Q. What would you say to someone considering a career in the forest sector, and what advice would you give them?

Working in the forest sector is an extremely rewarding career and there are many opportunities to find a niche to express your talents.  More and more, forestry sector jobs require professional qualifications such as a Registered Professional Forester, Certified Tree Marker, or Certified Arborist.  Look into what work experience, training, or education is required for any qualifications you are interested in obtaining so that you can find opportunities to meet the requirements throughout your professional development.

 

Liz Celanowicz (Acting Director of Operations, Forests Ontario) is continually inspired by her team of passionate individuals. Together, they work towards creating healthy forests & ensuring their survival in the face of climate change.

Q. What is your current job?

I am the Acting Director of Operations at Forests Ontario. I oversee the planting and education programs, as well as the day-to-day operations.

Q. How did you end up in your role?

I studied resource management, GIS and remote sensing at York University, which sparked my initial interest in the sector. I also tree planted out west in an area heavily affected by the Mountain Pine Beetle; seeing the destruction made me want to focus my efforts on replanting areas and ensuring long-term sustainable forests to withstand pressures.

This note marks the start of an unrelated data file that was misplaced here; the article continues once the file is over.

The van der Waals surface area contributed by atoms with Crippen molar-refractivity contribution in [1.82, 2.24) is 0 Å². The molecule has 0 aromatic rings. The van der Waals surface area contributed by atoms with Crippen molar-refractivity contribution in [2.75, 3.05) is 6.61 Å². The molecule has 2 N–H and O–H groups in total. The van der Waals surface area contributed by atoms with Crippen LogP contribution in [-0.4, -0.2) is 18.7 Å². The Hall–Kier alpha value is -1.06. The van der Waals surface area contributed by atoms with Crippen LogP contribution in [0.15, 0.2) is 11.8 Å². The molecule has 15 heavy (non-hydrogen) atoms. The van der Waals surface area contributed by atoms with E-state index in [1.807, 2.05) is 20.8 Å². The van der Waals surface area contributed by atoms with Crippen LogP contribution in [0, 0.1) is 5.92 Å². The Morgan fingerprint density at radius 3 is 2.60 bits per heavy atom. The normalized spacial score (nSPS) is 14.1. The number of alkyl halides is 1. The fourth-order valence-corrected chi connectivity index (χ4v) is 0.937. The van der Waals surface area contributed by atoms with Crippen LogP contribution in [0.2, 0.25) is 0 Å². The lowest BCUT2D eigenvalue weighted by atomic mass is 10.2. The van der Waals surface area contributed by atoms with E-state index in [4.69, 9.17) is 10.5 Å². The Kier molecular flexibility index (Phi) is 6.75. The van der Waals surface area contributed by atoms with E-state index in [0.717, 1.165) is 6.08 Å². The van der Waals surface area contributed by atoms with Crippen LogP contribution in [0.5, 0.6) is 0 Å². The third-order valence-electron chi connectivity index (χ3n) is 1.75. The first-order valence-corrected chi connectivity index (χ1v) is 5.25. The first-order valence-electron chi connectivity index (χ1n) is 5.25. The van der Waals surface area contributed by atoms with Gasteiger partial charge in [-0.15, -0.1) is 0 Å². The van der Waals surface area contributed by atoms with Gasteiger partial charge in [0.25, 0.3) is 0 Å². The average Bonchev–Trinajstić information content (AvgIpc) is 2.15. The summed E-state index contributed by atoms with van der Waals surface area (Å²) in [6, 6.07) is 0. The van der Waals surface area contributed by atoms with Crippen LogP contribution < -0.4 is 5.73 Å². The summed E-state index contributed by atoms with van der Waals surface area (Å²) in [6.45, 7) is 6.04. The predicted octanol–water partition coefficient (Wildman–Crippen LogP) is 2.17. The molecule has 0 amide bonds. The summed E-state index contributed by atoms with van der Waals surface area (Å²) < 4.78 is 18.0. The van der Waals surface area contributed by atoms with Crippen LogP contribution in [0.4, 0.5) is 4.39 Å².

When I graduated, I started tree planting at the Toronto and Region Conservation Authority (TRCA), where I worked for the next 12 years on planting and education/awareness programs. I was also a Planting Delivery Agent for Forests Ontario, and enjoyed being apart of the 50 Million Tree Program (50 MTP).

During my time at TRCA, I was mentored by a forester, and this inspired me to continue to get more experience in the forestry sector. Though my schooling laid a strong foundation, my work experience has been incredibly important in getting me where I am today.

Q. Why did you want to work in the forest sector, and in your role particularly?

Forestry and forest management has been a long time interest of mine. I’ve always enjoyed walking in the woods, growing trees from seeds, learning and perfecting tree identification skills, and plants in general.

Being a part of the 50 MTP and having the opportunity to see it grow on a national level is very exciting. My past experience can help foster the goal of two billion trees, especially my experience tree planting, raising awareness, and using systems like GIS to identify priority areas for planting and promote tree planting.